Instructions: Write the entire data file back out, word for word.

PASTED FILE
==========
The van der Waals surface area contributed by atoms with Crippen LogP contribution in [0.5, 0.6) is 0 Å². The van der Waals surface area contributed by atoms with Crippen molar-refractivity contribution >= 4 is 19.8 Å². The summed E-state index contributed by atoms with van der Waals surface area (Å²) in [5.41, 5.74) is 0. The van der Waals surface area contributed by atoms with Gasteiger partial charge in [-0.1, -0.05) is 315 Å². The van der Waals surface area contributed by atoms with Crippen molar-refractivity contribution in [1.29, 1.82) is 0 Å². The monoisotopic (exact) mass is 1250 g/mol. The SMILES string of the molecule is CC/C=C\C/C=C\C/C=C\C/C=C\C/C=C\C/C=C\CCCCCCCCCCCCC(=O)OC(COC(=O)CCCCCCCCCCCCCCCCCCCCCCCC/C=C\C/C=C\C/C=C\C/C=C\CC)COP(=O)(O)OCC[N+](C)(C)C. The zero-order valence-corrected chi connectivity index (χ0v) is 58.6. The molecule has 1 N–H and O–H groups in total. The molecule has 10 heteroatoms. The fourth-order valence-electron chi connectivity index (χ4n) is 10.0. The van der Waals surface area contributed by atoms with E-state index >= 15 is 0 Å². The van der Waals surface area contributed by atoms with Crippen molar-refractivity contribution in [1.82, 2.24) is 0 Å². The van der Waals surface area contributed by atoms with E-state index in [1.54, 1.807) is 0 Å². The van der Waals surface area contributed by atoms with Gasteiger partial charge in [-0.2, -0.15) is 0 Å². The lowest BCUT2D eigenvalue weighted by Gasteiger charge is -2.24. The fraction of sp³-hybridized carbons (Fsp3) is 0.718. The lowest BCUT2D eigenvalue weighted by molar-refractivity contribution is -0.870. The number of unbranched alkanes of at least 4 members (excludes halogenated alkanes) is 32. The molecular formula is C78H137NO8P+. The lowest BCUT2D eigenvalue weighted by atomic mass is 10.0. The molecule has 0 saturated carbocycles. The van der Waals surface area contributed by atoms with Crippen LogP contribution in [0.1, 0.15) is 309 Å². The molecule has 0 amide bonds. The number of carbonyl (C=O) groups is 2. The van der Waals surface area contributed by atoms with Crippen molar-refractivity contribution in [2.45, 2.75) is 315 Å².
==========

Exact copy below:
The van der Waals surface area contributed by atoms with Crippen LogP contribution in [0.5, 0.6) is 0 Å². The van der Waals surface area contributed by atoms with Crippen molar-refractivity contribution >= 4 is 19.8 Å². The summed E-state index contributed by atoms with van der Waals surface area (Å²) in [5.41, 5.74) is 0. The van der Waals surface area contributed by atoms with Gasteiger partial charge in [-0.1, -0.05) is 315 Å². The van der Waals surface area contributed by atoms with Crippen molar-refractivity contribution in [1.29, 1.82) is 0 Å². The monoisotopic (exact) mass is 1250 g/mol. The SMILES string of the molecule is CC/C=C\C/C=C\C/C=C\C/C=C\C/C=C\C/C=C\CCCCCCCCCCCCC(=O)OC(COC(=O)CCCCCCCCCCCCCCCCCCCCCCCC/C=C\C/C=C\C/C=C\C/C=C\CC)COP(=O)(O)OCC[N+](C)(C)C. The zero-order valence-corrected chi connectivity index (χ0v) is 58.6. The molecule has 1 N–H and O–H groups in total. The molecule has 10 heteroatoms. The fourth-order valence-electron chi connectivity index (χ4n) is 10.0. The van der Waals surface area contributed by atoms with E-state index >= 15 is 0 Å². The van der Waals surface area contributed by atoms with Crippen molar-refractivity contribution in [1.82, 2.24) is 0 Å². The van der Waals surface area contributed by atoms with E-state index in [1.54, 1.807) is 0 Å². The van der Waals surface area contributed by atoms with Gasteiger partial charge in [-0.2, -0.15) is 0 Å². The lowest BCUT2D eigenvalue weighted by Gasteiger charge is -2.24. The fraction of sp³-hybridized carbons (Fsp3) is 0.718. The lowest BCUT2D eigenvalue weighted by molar-refractivity contribution is -0.870. The number of unbranched alkanes of at least 4 members (excludes halogenated alkanes) is 32. The molecular formula is C78H137NO8P+. The lowest BCUT2D eigenvalue weighted by atomic mass is 10.0. The molecule has 0 saturated carbocycles. The van der Waals surface area contributed by atoms with Crippen LogP contribution in [0.1, 0.15) is 309 Å². The molecule has 0 amide bonds. The number of carbonyl (C=O) groups is 2. The van der Waals surface area contributed by atoms with Crippen molar-refractivity contribution in [2.45, 2.75) is 315 Å².